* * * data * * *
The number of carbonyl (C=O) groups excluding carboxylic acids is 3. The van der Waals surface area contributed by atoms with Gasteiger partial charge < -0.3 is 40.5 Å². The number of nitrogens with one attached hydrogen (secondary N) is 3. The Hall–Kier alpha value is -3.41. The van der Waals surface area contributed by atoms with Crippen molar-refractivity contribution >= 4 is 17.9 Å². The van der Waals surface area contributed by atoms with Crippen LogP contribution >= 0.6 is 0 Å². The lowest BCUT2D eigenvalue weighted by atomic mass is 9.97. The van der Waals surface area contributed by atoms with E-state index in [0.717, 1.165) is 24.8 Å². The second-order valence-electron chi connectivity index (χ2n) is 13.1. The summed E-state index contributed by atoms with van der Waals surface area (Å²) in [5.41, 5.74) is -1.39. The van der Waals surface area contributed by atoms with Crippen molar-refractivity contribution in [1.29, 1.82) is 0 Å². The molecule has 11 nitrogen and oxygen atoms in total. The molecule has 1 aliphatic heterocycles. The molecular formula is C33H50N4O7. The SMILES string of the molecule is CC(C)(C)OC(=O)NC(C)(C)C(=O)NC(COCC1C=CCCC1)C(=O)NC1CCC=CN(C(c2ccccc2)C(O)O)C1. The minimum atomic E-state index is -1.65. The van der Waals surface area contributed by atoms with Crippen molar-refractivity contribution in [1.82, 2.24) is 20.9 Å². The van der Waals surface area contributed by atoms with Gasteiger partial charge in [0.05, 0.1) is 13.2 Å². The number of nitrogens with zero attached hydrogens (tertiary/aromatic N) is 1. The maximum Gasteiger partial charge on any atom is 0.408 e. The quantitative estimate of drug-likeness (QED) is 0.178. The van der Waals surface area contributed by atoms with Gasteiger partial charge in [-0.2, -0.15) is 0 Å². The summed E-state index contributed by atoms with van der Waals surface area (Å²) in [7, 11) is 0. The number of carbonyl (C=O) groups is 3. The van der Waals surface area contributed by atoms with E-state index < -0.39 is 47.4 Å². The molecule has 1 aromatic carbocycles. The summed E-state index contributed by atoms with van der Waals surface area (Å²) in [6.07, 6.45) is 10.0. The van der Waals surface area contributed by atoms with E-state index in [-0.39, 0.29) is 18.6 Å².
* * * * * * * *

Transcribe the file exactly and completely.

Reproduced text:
The number of carbonyl (C=O) groups excluding carboxylic acids is 3. The van der Waals surface area contributed by atoms with Gasteiger partial charge < -0.3 is 40.5 Å². The number of nitrogens with one attached hydrogen (secondary N) is 3. The Hall–Kier alpha value is -3.41. The van der Waals surface area contributed by atoms with Crippen molar-refractivity contribution >= 4 is 17.9 Å². The van der Waals surface area contributed by atoms with Crippen LogP contribution >= 0.6 is 0 Å². The lowest BCUT2D eigenvalue weighted by atomic mass is 9.97. The van der Waals surface area contributed by atoms with E-state index in [0.717, 1.165) is 24.8 Å². The second-order valence-electron chi connectivity index (χ2n) is 13.1. The summed E-state index contributed by atoms with van der Waals surface area (Å²) in [5.41, 5.74) is -1.39. The van der Waals surface area contributed by atoms with Crippen molar-refractivity contribution in [1.29, 1.82) is 0 Å². The molecule has 11 nitrogen and oxygen atoms in total. The molecule has 1 aliphatic heterocycles. The molecular formula is C33H50N4O7. The SMILES string of the molecule is CC(C)(C)OC(=O)NC(C)(C)C(=O)NC(COCC1C=CCCC1)C(=O)NC1CCC=CN(C(c2ccccc2)C(O)O)C1. The minimum atomic E-state index is -1.65. The van der Waals surface area contributed by atoms with Crippen molar-refractivity contribution in [1.82, 2.24) is 20.9 Å². The van der Waals surface area contributed by atoms with Gasteiger partial charge in [0.05, 0.1) is 13.2 Å². The number of nitrogens with zero attached hydrogens (tertiary/aromatic N) is 1. The maximum Gasteiger partial charge on any atom is 0.408 e. The quantitative estimate of drug-likeness (QED) is 0.178. The van der Waals surface area contributed by atoms with Gasteiger partial charge in [-0.2, -0.15) is 0 Å². The summed E-state index contributed by atoms with van der Waals surface area (Å²) in [7, 11) is 0. The number of carbonyl (C=O) groups is 3. The van der Waals surface area contributed by atoms with E-state index < -0.39 is 47.4 Å². The molecule has 1 aromatic carbocycles. The summed E-state index contributed by atoms with van der Waals surface area (Å²) in [6.07, 6.45) is 10.0. The van der Waals surface area contributed by atoms with E-state index in [-0.39, 0.29) is 18.6 Å².